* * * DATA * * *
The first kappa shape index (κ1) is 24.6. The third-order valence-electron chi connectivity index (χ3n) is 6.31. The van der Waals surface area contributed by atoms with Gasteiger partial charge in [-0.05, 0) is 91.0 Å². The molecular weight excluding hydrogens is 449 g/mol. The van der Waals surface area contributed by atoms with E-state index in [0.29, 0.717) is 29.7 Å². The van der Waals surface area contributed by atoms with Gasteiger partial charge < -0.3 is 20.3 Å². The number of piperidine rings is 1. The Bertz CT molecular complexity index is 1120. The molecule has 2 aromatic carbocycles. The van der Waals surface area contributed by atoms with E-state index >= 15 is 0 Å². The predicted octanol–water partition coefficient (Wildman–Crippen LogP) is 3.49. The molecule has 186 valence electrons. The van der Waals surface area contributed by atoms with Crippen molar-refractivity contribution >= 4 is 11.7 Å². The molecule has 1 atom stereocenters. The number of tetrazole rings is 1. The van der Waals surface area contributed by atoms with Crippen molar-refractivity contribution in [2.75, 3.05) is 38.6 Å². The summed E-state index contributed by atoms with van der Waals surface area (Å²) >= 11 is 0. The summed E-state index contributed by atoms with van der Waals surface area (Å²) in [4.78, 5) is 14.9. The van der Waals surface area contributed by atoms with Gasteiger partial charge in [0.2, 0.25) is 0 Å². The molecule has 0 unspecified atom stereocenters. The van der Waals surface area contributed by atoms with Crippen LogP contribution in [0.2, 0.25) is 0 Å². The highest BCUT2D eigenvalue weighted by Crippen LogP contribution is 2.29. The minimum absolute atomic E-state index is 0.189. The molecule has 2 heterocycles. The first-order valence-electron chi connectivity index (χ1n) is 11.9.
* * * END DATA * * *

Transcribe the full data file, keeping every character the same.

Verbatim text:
The first kappa shape index (κ1) is 24.6. The third-order valence-electron chi connectivity index (χ3n) is 6.31. The van der Waals surface area contributed by atoms with Gasteiger partial charge in [-0.05, 0) is 91.0 Å². The molecular weight excluding hydrogens is 449 g/mol. The van der Waals surface area contributed by atoms with E-state index in [0.29, 0.717) is 29.7 Å². The van der Waals surface area contributed by atoms with Gasteiger partial charge < -0.3 is 20.3 Å². The number of piperidine rings is 1. The Bertz CT molecular complexity index is 1120. The molecule has 2 aromatic carbocycles. The van der Waals surface area contributed by atoms with E-state index >= 15 is 0 Å². The predicted octanol–water partition coefficient (Wildman–Crippen LogP) is 3.49. The molecule has 186 valence electrons. The van der Waals surface area contributed by atoms with Crippen molar-refractivity contribution >= 4 is 11.7 Å². The molecule has 1 atom stereocenters. The number of tetrazole rings is 1. The van der Waals surface area contributed by atoms with Crippen molar-refractivity contribution in [2.75, 3.05) is 38.6 Å². The summed E-state index contributed by atoms with van der Waals surface area (Å²) >= 11 is 0. The summed E-state index contributed by atoms with van der Waals surface area (Å²) in [4.78, 5) is 14.9. The van der Waals surface area contributed by atoms with Gasteiger partial charge in [0.2, 0.25) is 0 Å². The molecule has 0 unspecified atom stereocenters. The van der Waals surface area contributed by atoms with Crippen LogP contribution in [0.2, 0.25) is 0 Å². The highest BCUT2D eigenvalue weighted by Crippen LogP contribution is 2.29. The minimum absolute atomic E-state index is 0.189. The molecule has 2 heterocycles. The first-order valence-electron chi connectivity index (χ1n) is 11.9.